Monkeypox continues to spread in the U.S. with cases increasing over the past weeks. With the number climbing to over 11,000 cases according to the latest Centers for Disease Control and Prevention data, concerns arise about the virus amount across the country. In some situations, these concerns can lead to some disturbance in public places. This is the case of a San Francisco woman who claimed she was almost kicked off her Spirit Airlines flight due to suspicion of being infected with the monkeypox virus.

As KRON4 reported this Sunday, Jacqueline Nguyen, who has more than 28,000 followers, posted a TikTok video on August 4 saying the airline had her and her wife temporarily exit a Los Angeles Spirit Airlines flight to explain why her skin condition which turned out to be eczema. The video of the incident has gotten more than 1.9 million views.

In the Titktok video, Nguyen said that the Spirit crew members required her to provide medical documents. She showed a tube of prescribed eczema cream. Only then they were able to board again. Nguyen described the incident as “discriminatory.”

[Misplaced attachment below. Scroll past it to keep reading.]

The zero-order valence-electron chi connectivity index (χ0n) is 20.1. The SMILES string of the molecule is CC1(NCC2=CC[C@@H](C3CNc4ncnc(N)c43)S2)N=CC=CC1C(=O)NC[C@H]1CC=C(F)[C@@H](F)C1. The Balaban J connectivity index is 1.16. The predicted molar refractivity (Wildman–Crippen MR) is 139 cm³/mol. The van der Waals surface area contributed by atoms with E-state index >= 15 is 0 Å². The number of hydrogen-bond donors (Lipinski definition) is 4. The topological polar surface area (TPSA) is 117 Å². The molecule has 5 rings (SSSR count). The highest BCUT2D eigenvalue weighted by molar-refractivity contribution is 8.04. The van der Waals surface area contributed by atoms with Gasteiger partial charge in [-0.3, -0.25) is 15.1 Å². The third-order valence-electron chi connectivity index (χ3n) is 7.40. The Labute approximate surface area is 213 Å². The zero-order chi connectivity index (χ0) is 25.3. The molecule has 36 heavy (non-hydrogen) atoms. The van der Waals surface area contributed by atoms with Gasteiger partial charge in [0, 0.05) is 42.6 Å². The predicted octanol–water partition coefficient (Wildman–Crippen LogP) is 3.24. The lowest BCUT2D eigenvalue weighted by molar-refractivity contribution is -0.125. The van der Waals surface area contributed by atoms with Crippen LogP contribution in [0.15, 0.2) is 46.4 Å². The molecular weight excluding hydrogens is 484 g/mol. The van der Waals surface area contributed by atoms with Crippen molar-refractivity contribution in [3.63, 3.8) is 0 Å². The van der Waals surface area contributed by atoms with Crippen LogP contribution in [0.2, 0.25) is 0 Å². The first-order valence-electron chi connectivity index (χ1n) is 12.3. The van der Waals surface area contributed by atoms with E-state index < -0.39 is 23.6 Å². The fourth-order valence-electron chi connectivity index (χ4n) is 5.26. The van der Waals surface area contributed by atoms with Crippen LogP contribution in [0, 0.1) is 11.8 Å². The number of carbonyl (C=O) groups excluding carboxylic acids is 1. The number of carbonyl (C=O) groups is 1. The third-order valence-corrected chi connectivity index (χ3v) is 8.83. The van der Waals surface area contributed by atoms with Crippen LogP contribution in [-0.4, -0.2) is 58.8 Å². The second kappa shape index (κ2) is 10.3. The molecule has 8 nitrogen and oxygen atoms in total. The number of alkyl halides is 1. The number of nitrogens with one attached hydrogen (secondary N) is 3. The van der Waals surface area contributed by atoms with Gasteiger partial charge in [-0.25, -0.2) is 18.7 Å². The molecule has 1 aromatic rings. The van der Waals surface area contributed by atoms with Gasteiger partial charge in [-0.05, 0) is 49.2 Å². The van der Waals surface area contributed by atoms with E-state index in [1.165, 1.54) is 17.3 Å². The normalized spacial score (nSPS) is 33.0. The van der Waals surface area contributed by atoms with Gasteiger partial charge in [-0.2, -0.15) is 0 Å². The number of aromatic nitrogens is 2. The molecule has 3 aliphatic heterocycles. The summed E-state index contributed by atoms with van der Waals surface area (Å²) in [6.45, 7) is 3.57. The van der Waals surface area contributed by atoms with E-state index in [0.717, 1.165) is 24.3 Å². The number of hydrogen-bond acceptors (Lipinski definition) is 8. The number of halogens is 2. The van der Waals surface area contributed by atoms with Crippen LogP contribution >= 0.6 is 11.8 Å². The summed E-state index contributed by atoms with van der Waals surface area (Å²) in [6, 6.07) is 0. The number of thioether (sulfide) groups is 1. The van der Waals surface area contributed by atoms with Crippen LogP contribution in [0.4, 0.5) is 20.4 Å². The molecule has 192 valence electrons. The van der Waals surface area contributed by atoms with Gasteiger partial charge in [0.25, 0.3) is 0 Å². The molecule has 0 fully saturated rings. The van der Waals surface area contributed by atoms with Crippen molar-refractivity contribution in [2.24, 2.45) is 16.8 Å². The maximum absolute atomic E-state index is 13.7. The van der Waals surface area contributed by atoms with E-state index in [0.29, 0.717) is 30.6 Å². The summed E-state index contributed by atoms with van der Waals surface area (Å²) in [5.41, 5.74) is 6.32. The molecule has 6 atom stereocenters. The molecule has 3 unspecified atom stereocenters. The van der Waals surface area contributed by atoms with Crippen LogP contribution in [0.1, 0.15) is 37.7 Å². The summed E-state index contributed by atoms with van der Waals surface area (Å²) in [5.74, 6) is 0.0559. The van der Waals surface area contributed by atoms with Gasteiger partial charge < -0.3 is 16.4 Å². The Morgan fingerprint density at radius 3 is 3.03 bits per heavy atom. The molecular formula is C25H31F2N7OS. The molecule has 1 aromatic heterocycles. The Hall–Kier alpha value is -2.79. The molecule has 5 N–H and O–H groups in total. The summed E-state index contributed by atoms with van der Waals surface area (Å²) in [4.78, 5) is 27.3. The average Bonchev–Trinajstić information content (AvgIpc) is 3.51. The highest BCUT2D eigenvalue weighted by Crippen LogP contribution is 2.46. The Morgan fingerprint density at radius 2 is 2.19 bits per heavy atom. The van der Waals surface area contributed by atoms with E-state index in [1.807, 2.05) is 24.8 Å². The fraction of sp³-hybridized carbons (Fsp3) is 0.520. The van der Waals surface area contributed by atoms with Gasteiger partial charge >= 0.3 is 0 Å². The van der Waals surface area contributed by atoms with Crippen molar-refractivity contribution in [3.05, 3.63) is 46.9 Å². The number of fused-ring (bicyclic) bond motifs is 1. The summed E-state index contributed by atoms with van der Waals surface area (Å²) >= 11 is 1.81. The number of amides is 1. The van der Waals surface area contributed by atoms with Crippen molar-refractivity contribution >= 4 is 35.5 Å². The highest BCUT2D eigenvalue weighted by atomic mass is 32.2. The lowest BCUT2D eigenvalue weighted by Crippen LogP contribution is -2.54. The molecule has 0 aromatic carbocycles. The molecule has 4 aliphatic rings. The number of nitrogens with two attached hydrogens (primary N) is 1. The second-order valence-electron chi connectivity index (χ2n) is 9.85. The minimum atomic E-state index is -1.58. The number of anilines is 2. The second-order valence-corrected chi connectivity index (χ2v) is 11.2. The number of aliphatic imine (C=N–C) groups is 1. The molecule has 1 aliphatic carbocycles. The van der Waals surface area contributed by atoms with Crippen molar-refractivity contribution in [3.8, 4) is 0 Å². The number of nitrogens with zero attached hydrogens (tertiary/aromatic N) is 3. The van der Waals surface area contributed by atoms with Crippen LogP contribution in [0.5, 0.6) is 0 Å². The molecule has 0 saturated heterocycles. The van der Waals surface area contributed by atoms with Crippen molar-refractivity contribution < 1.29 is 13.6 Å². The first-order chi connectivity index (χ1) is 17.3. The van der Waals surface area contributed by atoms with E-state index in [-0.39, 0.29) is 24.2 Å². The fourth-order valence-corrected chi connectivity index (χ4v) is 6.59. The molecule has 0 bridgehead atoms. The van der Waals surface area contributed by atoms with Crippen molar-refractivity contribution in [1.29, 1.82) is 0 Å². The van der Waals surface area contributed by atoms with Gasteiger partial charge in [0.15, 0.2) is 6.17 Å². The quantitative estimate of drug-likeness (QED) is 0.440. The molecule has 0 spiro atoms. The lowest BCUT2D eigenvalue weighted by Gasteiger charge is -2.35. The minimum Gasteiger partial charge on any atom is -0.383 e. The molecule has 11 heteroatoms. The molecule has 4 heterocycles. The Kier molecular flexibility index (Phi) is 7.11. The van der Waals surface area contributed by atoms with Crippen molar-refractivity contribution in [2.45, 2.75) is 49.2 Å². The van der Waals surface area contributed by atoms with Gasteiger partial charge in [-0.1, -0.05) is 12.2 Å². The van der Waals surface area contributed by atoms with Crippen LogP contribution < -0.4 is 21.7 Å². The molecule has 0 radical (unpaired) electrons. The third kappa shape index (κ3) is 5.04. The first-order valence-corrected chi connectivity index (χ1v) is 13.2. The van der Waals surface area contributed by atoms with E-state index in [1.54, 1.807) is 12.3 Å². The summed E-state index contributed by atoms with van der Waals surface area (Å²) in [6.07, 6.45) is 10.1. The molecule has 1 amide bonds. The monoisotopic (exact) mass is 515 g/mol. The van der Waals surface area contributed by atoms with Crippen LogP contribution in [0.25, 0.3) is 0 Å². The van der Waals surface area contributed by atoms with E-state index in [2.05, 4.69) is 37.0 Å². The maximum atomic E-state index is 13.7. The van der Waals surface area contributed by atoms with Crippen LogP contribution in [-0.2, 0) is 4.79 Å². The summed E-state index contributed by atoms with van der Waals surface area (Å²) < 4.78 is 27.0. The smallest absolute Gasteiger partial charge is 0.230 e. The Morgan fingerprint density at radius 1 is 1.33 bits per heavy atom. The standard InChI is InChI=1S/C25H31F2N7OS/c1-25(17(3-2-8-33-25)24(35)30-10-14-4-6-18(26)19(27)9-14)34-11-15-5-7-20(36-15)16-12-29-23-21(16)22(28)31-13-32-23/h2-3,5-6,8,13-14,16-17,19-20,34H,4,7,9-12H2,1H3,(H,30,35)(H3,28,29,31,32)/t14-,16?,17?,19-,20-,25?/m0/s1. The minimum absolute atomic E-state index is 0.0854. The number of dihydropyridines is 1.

misinformation leads to discrimnation/hostility. everyone with a visible non-contagious skin condition has been anticipating this #monkeypox#eczema

♬ i’m Peppa Pig – funny

“You could have a bad acne breakout, you could get a heat rash and end up in the position I was in,” she told KRON4 Friday. “It’s not hard to show people compassion, it’s not hard to give people the benefit of the doubt and I think that we could all use that right now.”

In another video, Nguyen said her wife was a Spirit Airlines flight attendant and was fired by the airline the day after the video was posted.


i thought getting hit by a car would be the worse thing to happen to me this summer #monkeypox#eczema#spiritairlines

♬ original sound – TheQuiteFranklyShow

Earlier this month, the World Health Organization declared that the world is under a “public health emergency of international concern (PHEIC)”. The term is designed to trigger a coordinated international response and could unlock funding to collaborate on sharing vaccines and treatments.

Monkeypox has a long incubation period. After initial exposure, it can be weeks before symptoms develop. An early heads-up from a robust contact tracing effort could help people exposed to monkeypox isolate and seek tests or vaccines before symptoms appear.